Ron Littlepage is not impressed with the oil industry’s Trojan horse of a fracking “regulation” bill.
Never mind that with Florida ground zero for sea-level rise, we should be looking for completely clean alternative energy sources to reduce greenhouse gases.
And never mind that when fracking runs awry, which will surely happen sometime, Florida’s water supply and environment will absorb another damaging blow.
The bill is promoted as a way to set statewide standards for fracking. See above about lipstick and pigs.
What the bill does is take away the rights of local governments to control what goes on in their backyards.
Did fracking open a wellspring of methane?
In October, a ruptured storage well in the Aliso Canyon oil field began spewing hundreds of thousands of tons of noxious gas into Los Angeles neighborhoods. Three months later, this massive leak still hasn’t been stanched. Thousands of people in the Porter Ranch area have been driven from their homes, schools and businesses by horrible smells and spiking levels of cancer-causing benzene.
State regulators don’t seem to know what caused the leak, or how to stop it. But newly uncovered documents show that hydraulic fracturing was commonly used in the Aliso Canyon gas storage wells – including a well less than a half-mile from the leak.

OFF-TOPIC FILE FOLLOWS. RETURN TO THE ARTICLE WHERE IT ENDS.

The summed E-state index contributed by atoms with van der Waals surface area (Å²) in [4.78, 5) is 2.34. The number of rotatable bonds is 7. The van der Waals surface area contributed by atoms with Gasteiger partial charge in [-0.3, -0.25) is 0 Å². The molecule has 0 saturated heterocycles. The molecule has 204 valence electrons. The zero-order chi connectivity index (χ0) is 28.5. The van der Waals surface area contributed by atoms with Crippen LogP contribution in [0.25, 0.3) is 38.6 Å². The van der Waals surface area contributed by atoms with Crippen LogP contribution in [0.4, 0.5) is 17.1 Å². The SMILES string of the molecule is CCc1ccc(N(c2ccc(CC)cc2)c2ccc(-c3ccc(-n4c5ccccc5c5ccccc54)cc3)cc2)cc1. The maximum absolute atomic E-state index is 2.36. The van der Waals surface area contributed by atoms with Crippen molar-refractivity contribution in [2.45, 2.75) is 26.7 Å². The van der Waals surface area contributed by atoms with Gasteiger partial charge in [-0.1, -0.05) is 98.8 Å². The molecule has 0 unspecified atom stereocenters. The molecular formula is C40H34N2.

Follow the link. Get the fracks.
The president of the Maine Nurses Association speaks out against the TPP and it’s protection of the corporacracy. A snippet:
Despite the promises and reassurances offered by the Obama administration over the past few months, including during the president’s State of the Union address, the final text of the Trans-Pacific Partnership is even worse than prior reports had predicted.
Monopoly pricing protections for giant pharmaceutical firms in the Trans-Pacific Partnership could be a death sentence for countless patients in need of affordable medications around the world.
This agreement is an all out assault on not only health and safety but also on the democratic rights of the American people to pass public protections. It’s another reminder that the pharmaceutical industry and other corporate lobbyists, who wrote many of these provisions, continue to dominate and corrupt our political system.
. . . and they have a card that proves it.
U.S. Attorney Preet Bharara said that his hands were tied because, unlike other industries, the auto industry is not breaking any law by putting a potentially deadly product (GM’s faulty ignition switches–ed.) on the market.
So even though the settlement itself blames individuals for the problems at GM, there will be no trials or jail time for those who knowingly concealed information from the government about the deadly ignition switches for years. While the settlement celebrates GM for “terminating” the wrongdoers, in reality the guilty profited during a decade of delaying the recall, then left the company with golden parachutes.